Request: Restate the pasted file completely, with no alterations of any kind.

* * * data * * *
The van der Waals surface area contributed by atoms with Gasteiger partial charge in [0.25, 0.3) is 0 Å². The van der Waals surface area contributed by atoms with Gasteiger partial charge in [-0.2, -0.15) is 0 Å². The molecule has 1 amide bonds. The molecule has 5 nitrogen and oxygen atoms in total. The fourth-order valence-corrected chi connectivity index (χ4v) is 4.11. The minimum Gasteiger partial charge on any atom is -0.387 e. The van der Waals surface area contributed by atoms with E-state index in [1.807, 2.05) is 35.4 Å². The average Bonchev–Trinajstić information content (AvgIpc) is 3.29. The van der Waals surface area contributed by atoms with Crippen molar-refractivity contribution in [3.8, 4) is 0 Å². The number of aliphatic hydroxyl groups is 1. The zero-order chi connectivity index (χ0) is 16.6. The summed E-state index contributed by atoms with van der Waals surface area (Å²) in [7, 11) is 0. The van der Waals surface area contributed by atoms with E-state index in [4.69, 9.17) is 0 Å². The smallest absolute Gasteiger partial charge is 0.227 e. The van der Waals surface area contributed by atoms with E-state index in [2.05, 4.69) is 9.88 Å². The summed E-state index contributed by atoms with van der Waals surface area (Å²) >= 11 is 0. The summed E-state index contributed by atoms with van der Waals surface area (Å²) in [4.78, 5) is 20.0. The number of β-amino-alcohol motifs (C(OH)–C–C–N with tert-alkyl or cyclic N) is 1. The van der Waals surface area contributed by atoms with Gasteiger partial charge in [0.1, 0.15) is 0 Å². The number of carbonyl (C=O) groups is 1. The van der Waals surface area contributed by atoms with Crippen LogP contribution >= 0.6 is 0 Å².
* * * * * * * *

The van der Waals surface area contributed by atoms with Gasteiger partial charge in [0.25, 0.3) is 0 Å². The van der Waals surface area contributed by atoms with Gasteiger partial charge in [-0.2, -0.15) is 0 Å². The molecule has 1 amide bonds. The molecule has 5 nitrogen and oxygen atoms in total. The fourth-order valence-corrected chi connectivity index (χ4v) is 4.11. The minimum Gasteiger partial charge on any atom is -0.387 e. The van der Waals surface area contributed by atoms with E-state index in [1.807, 2.05) is 35.4 Å². The average Bonchev–Trinajstić information content (AvgIpc) is 3.29. The van der Waals surface area contributed by atoms with Crippen molar-refractivity contribution in [3.8, 4) is 0 Å². The number of aliphatic hydroxyl groups is 1. The zero-order chi connectivity index (χ0) is 16.6. The summed E-state index contributed by atoms with van der Waals surface area (Å²) in [7, 11) is 0. The van der Waals surface area contributed by atoms with E-state index in [4.69, 9.17) is 0 Å². The smallest absolute Gasteiger partial charge is 0.227 e. The van der Waals surface area contributed by atoms with E-state index in [2.05, 4.69) is 9.88 Å². The summed E-state index contributed by atoms with van der Waals surface area (Å²) >= 11 is 0. The summed E-state index contributed by atoms with van der Waals surface area (Å²) in [4.78, 5) is 20.0. The number of β-amino-alcohol motifs (C(OH)–C–C–N with tert-alkyl or cyclic N) is 1. The van der Waals surface area contributed by atoms with Gasteiger partial charge in [0.1, 0.15) is 0 Å². The number of carbonyl (C=O) groups is 1. The van der Waals surface area contributed by atoms with Crippen LogP contribution >= 0.6 is 0 Å².